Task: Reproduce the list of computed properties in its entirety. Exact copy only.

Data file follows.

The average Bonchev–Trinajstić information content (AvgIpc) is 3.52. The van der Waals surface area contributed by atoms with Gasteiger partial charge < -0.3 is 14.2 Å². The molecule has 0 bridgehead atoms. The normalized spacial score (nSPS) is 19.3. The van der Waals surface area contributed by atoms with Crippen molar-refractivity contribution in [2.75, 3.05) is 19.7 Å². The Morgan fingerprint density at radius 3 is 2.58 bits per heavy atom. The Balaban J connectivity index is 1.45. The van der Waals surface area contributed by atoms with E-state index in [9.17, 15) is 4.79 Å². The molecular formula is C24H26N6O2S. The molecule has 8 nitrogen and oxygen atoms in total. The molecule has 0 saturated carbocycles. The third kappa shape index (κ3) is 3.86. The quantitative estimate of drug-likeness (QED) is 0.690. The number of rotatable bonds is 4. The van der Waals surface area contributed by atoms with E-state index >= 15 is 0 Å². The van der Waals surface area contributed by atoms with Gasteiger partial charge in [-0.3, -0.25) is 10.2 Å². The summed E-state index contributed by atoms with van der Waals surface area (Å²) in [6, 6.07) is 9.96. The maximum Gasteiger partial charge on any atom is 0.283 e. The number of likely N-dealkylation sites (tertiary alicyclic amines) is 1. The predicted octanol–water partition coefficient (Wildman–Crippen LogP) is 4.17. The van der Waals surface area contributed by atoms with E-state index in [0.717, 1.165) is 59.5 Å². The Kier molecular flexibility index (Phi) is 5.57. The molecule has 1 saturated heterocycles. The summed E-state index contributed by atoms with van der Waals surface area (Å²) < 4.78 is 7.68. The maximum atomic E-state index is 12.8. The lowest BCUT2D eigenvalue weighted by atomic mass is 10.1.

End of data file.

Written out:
The average Bonchev–Trinajstić information content (AvgIpc) is 3.52. The van der Waals surface area contributed by atoms with Gasteiger partial charge < -0.3 is 14.2 Å². The molecule has 0 bridgehead atoms. The normalized spacial score (nSPS) is 19.3. The van der Waals surface area contributed by atoms with Crippen molar-refractivity contribution in [2.75, 3.05) is 19.7 Å². The Morgan fingerprint density at radius 3 is 2.58 bits per heavy atom. The Balaban J connectivity index is 1.45. The van der Waals surface area contributed by atoms with E-state index in [9.17, 15) is 4.79 Å². The molecular formula is C24H26N6O2S. The molecule has 8 nitrogen and oxygen atoms in total. The molecule has 0 saturated carbocycles. The third kappa shape index (κ3) is 3.86. The quantitative estimate of drug-likeness (QED) is 0.690. The number of rotatable bonds is 4. The van der Waals surface area contributed by atoms with E-state index >= 15 is 0 Å². The van der Waals surface area contributed by atoms with Gasteiger partial charge in [-0.3, -0.25) is 10.2 Å². The summed E-state index contributed by atoms with van der Waals surface area (Å²) in [6, 6.07) is 9.96. The maximum Gasteiger partial charge on any atom is 0.283 e. The number of likely N-dealkylation sites (tertiary alicyclic amines) is 1. The predicted octanol–water partition coefficient (Wildman–Crippen LogP) is 4.17. The van der Waals surface area contributed by atoms with E-state index in [0.717, 1.165) is 59.5 Å². The Kier molecular flexibility index (Phi) is 5.57. The molecule has 1 saturated heterocycles. The summed E-state index contributed by atoms with van der Waals surface area (Å²) < 4.78 is 7.68. The maximum atomic E-state index is 12.8. The lowest BCUT2D eigenvalue weighted by atomic mass is 10.1.